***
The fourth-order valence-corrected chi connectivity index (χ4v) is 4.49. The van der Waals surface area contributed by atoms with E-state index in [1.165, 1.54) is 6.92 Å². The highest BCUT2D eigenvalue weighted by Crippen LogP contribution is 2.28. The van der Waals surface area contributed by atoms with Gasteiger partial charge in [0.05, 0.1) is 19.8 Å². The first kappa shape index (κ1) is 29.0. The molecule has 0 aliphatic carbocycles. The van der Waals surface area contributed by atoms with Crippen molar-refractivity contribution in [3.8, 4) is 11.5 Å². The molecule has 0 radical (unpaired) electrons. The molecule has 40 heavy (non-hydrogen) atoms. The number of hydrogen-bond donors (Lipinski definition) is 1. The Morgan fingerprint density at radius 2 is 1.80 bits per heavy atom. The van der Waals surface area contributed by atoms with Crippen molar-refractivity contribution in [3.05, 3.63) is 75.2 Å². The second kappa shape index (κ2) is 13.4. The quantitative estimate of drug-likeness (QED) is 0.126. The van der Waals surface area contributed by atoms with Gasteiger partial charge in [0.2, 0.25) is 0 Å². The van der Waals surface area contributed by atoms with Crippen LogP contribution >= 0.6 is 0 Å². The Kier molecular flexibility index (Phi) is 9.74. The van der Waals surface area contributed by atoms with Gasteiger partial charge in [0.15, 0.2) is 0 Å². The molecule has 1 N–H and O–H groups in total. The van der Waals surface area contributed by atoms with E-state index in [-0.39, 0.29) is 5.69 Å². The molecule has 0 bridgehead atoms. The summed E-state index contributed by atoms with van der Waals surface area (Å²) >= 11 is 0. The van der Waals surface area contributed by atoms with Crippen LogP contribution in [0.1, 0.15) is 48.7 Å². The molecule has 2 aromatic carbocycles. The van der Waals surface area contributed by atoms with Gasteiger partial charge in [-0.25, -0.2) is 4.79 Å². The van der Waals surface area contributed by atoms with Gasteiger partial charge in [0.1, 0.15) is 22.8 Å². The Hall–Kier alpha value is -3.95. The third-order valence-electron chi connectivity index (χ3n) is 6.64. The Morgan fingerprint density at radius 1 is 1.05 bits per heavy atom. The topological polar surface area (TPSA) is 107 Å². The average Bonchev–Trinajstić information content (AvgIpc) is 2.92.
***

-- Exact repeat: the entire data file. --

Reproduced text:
The fourth-order valence-corrected chi connectivity index (χ4v) is 4.49. The van der Waals surface area contributed by atoms with E-state index in [1.165, 1.54) is 6.92 Å². The highest BCUT2D eigenvalue weighted by Crippen LogP contribution is 2.28. The van der Waals surface area contributed by atoms with Gasteiger partial charge in [0.05, 0.1) is 19.8 Å². The first kappa shape index (κ1) is 29.0. The molecule has 0 aliphatic carbocycles. The van der Waals surface area contributed by atoms with Crippen molar-refractivity contribution in [3.8, 4) is 11.5 Å². The molecule has 0 radical (unpaired) electrons. The molecule has 40 heavy (non-hydrogen) atoms. The number of hydrogen-bond donors (Lipinski definition) is 1. The Morgan fingerprint density at radius 2 is 1.80 bits per heavy atom. The van der Waals surface area contributed by atoms with Crippen molar-refractivity contribution in [3.05, 3.63) is 75.2 Å². The second kappa shape index (κ2) is 13.4. The quantitative estimate of drug-likeness (QED) is 0.126. The van der Waals surface area contributed by atoms with Gasteiger partial charge in [0.2, 0.25) is 0 Å². The van der Waals surface area contributed by atoms with Crippen LogP contribution >= 0.6 is 0 Å². The Kier molecular flexibility index (Phi) is 9.74. The van der Waals surface area contributed by atoms with Gasteiger partial charge in [0.15, 0.2) is 0 Å². The molecule has 1 N–H and O–H groups in total. The van der Waals surface area contributed by atoms with E-state index in [-0.39, 0.29) is 5.69 Å². The molecule has 0 bridgehead atoms. The summed E-state index contributed by atoms with van der Waals surface area (Å²) >= 11 is 0. The van der Waals surface area contributed by atoms with Crippen LogP contribution in [0.1, 0.15) is 48.7 Å². The molecule has 2 aromatic carbocycles. The van der Waals surface area contributed by atoms with Gasteiger partial charge in [-0.25, -0.2) is 4.79 Å². The van der Waals surface area contributed by atoms with Gasteiger partial charge in [0.1, 0.15) is 22.8 Å². The Hall–Kier alpha value is -3.95. The third-order valence-electron chi connectivity index (χ3n) is 6.64. The Morgan fingerprint density at radius 1 is 1.05 bits per heavy atom. The topological polar surface area (TPSA) is 107 Å². The average Bonchev–Trinajstić information content (AvgIpc) is 2.92.